As a show of solidarity and peaceful coexistence between Muslims and Christians, a Muslim Iraqi businessman decided to build a 30-meter/ 85-foot tall Christmas tree, to celebrate the holidays in a country torn apart by war.
The businessman, Yassi Saad, said he did so in order to join “our Christian brothers in their holiday celebrations,” and help “Iraqis forget their anguish, especially the war in Mosul.”
The tree was erected in the center of an amusement park in the Iraqi capital, Baghdad, and the cost was estimated at around $24,000. Moreover, its construction was also undertaken by soldiers from the Iraqi Army who volunteered for the duty.
Baghdad’s Zeytoon St. was also decorated as part of the Christmas and New Year celebrations, along with other parts of the city.
Iraq’s Christians have been heavily persecuted by ISIS, and their population began dwindling since the U.S occupation of Iraq in 2003, as takfiri militants targeted them on several occasions. Thousands of them fled Mosul when ISIS gained large amounts of land in its sweeping offensive in the summer of 2014.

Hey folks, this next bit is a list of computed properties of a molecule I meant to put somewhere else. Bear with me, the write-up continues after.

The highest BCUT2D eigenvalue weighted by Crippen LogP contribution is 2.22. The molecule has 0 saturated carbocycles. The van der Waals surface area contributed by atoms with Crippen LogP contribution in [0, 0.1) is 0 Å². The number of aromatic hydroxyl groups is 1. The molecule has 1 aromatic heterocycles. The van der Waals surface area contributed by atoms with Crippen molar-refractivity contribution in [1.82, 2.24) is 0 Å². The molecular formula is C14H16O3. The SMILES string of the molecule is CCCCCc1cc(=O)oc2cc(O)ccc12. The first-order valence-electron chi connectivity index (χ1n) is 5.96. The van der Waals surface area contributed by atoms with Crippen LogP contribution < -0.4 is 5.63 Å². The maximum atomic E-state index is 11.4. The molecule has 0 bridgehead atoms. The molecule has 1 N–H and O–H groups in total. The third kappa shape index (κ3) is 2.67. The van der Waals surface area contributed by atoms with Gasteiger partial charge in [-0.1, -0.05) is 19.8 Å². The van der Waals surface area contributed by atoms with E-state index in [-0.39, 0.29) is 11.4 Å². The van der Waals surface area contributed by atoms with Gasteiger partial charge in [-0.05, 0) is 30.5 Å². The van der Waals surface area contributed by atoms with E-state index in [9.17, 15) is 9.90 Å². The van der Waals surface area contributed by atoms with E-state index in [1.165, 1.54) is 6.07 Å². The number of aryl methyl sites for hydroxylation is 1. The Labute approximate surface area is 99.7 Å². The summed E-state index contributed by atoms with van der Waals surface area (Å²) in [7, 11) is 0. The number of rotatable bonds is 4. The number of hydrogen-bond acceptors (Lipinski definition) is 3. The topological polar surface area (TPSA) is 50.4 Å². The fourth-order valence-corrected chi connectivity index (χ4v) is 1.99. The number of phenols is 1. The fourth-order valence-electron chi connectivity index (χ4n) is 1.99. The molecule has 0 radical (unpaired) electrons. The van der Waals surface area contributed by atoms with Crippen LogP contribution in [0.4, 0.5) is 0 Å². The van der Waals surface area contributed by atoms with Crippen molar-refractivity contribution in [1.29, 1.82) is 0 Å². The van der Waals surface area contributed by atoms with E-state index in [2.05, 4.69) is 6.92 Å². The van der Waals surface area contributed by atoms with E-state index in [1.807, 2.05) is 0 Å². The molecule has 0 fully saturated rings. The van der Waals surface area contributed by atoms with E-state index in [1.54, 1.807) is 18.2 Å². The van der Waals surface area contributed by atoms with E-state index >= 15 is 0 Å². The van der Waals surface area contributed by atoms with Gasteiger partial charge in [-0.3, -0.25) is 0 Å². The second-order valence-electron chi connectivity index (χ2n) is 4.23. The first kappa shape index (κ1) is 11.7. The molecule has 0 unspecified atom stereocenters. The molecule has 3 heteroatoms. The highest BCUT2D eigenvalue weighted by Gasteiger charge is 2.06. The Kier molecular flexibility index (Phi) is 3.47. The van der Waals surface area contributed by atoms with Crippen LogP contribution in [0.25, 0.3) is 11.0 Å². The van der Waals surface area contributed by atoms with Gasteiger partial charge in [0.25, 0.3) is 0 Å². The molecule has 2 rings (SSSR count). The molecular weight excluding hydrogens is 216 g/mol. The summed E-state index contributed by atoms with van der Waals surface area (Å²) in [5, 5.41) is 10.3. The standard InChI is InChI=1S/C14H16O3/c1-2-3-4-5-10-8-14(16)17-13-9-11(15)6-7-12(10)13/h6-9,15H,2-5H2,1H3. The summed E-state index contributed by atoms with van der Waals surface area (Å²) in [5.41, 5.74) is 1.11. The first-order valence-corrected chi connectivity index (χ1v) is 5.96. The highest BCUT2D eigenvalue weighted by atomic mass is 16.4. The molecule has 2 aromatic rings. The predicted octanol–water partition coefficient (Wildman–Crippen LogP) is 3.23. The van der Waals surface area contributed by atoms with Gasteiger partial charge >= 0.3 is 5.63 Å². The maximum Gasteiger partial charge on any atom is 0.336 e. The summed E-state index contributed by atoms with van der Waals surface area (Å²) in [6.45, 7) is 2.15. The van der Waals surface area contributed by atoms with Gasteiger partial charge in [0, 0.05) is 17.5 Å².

It should be noted that the Iraqi Army, back in October, also liberated a number of Christian towns as it was clearing Mosul's entrances from ISIS fighters. Iraqi soldiers were then seen hard at work in the village of Karamless trying to erect a cross back on top of the town church after ISIS had destroyed it.